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. Pacific power companies band together to cut fuel costs

by Staff Writers
Majuro (AFP) Sept 9, 2007
Cash-strapped electricity companies in the Pacific islands plan to join forces to cut the high fuel costs which are making it difficult for them to stay afloat, officials said.

The Fiji-based Pacific Power Association is tackling the problem through a plan for joint fuel-buying to lower costs and by reducing electrical distribution losses which cost power companies huge amounts of money.

Power Association (PPA) executive director Tony Neil said in the Marshall Islands capital Majuro that island utility companies likely would save money by banding together to buy fuel in larger quantities.

Because they separately purchase relatively small amounts of fuel from oil companies, they pay more than larger consumers. Most islands are heavily dependent on diesel generators for electricity.

PPA chairman and Marshalls Energy Company (MEC) general manager William Roberts said in an interview this week that fuel costs eat up an average 70-75 percent of the operating budgets of Pacific utilities. For the smaller islands in the region, it's higher, he said.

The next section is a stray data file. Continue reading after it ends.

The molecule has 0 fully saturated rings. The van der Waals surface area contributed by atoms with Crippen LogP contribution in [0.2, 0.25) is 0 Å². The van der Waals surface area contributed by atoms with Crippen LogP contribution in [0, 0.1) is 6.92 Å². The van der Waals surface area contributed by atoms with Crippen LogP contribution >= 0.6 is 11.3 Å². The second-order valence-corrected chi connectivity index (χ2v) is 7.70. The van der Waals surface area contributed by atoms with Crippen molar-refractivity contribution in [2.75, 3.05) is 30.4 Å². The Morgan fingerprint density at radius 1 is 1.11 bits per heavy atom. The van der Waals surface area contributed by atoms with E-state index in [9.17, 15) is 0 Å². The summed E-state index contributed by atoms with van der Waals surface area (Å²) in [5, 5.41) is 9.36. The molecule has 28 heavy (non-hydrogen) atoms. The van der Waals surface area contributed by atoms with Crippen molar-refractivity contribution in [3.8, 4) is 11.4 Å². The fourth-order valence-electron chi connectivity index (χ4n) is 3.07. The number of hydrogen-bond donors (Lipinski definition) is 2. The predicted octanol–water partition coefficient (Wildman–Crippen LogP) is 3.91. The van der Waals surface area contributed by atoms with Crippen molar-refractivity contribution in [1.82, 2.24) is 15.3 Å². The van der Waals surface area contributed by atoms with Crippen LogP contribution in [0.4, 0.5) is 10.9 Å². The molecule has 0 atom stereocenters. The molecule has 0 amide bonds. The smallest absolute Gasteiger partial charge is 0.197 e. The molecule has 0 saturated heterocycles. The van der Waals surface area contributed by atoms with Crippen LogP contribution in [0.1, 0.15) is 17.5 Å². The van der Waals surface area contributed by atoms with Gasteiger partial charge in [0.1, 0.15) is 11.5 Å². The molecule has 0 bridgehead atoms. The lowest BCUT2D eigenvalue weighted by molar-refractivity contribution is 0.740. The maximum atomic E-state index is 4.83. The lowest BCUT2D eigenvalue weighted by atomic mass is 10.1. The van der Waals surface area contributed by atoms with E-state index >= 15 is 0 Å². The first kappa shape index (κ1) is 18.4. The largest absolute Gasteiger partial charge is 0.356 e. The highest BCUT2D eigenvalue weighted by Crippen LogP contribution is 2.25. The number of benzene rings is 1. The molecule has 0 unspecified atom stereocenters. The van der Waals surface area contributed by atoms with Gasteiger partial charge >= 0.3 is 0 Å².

"In 2000, fuel costs amounted to 65 percent of MEC's operating costs," Roberts said.

"Last year, fuel accounted for 83 percent of our operating costs."

The idea of joint fuel purchases has been around for several years in response to skyrocketing fuel costs, but Neil hopes it will get fresh impetus from a new partnership with an Australian-based investment bank.

Macquarie Bank plans to provide crucial data to island leaders on hedging strategies, to help reduce the impact of spikes in the volatile oil market. The information will also show the potential benefits of joint purchases, Neil said.

"By next year's Pacific Island Forum (meeting of regional leaders), we'll have solid data to show to the leaders," he said.

In another move, the PPA has secured US and European Union funding to launch a detailed study next year of electricity losses in the distribution system of Pacific power companies.

US funding will pay for studies in the US-affiliated islands, while the EU funds will cover the rest of the Pacific.

Power plants, electric line transformers, and connecting equipment account for large losses of electricity, wasting fuel and power, Neil said.

Small island power companies could be losing as much as 20 percent of the total power they produce.

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Iran admits hurt by high domestic oil consumption
Tehran (AFP) Sept 9, 2007
High domestic consumption is harming Iran's oil industry on top of international financial pressures linked to its nuclear programme, a top oil official was quoted as saying on Sunday.

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